Part Two, Verses 22-34, Lines 491-810 Summary and Analysis
Gringolet: Gawain’s horse
Peter: the porter who welcomes Gawain to Hautdesert Castle
The year passes quickly. Gawain celebrates at the court of Arthur on November 1, All Saints’ Day. On the following day, All Souls’ Day, he takes leave of his companions and sets out on his horse Gringolet to find the Green Knight.
Gawain wears splendid armor, and his shield is adorned with the symbol of the pentangle painted in red gold on the outside and a picture of the Virgin Mary on the inside. The narrator describes the symbolic meaning of the pentangle, which he said was conceived by Solomon. It is called by the English, he says, “the endless knot,” since it may be drawn with a single line. It has five points, a mystic number.
Nobody Gawain meets knows the way to the Green Chapel. The journey proves perilous, and he must battle many adversaries: dragons, wolves, wild men, bulls, bears, boars and ogres. The land is cold and inhospitable.
Finally Gawain passes through a grove of ancient trees, and glimpses a beautiful castle in the distance. It is surrounded by a double moat, above which rise many towers and turrets. As Gawain approaches, a porter comes to greet him.
Gawain sets out on All Souls’ Day, which is a Christian holiday set close to the time of the Celtic celebration of Sauin, when the border between the world of human beings and that of spirits, according to tradition, would disappear. The Christian overlay never entirely replaced the original meaning of the period, and many celebrations associated with it are similar to those of Halloween. Both All Souls’ Day and Halloween, for example, often involves the lighting of candles and even contacting the dead.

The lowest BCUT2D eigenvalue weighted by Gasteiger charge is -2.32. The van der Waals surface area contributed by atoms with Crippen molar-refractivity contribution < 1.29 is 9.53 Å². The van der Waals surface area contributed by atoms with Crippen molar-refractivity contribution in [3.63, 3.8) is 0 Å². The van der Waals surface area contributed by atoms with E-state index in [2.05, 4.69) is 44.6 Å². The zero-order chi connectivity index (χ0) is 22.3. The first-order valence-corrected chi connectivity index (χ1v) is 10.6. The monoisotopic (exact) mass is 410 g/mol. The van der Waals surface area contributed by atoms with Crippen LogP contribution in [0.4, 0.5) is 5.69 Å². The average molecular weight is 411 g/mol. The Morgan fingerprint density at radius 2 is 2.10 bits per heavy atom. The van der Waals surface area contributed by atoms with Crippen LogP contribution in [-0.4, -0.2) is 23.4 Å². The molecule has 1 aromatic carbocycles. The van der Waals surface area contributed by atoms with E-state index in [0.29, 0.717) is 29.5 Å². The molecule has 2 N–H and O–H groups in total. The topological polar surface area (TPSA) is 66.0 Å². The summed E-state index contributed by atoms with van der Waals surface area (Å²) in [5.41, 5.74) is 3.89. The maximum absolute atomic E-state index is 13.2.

The story of the Sir Gawain and the Green Knight fuses many traditions, and the author was doubtless aware that the time had both religious and popular significance. While Gawain undertakes his journey out of high ethical standards appropriate to a Christian knight, the journey involves him in a world of archaic magic. It is a quest that his companions at the Round Table fail to understand.
The author must have attached great importance to the description of the pentangle on Gawain’s shield, since it is the only time in the poem that he departs from the role of narrator to speak in philosophical terms. The symbol goes back to the earliest civilizations of the Near East. The primary use of the symbol has been in alchemy and the occult, though it sometimes appears in ecclesiastical materials as well. It later came to be regarded as a Satanic symbol, which is the way many people think of it today, though the Gawain poet certainly had nothing of the sort in mind.
Medieval lore often centered on mystic numbers. The poet tells us at great length how the number five, corresponding...
(The entire section is 734 words.)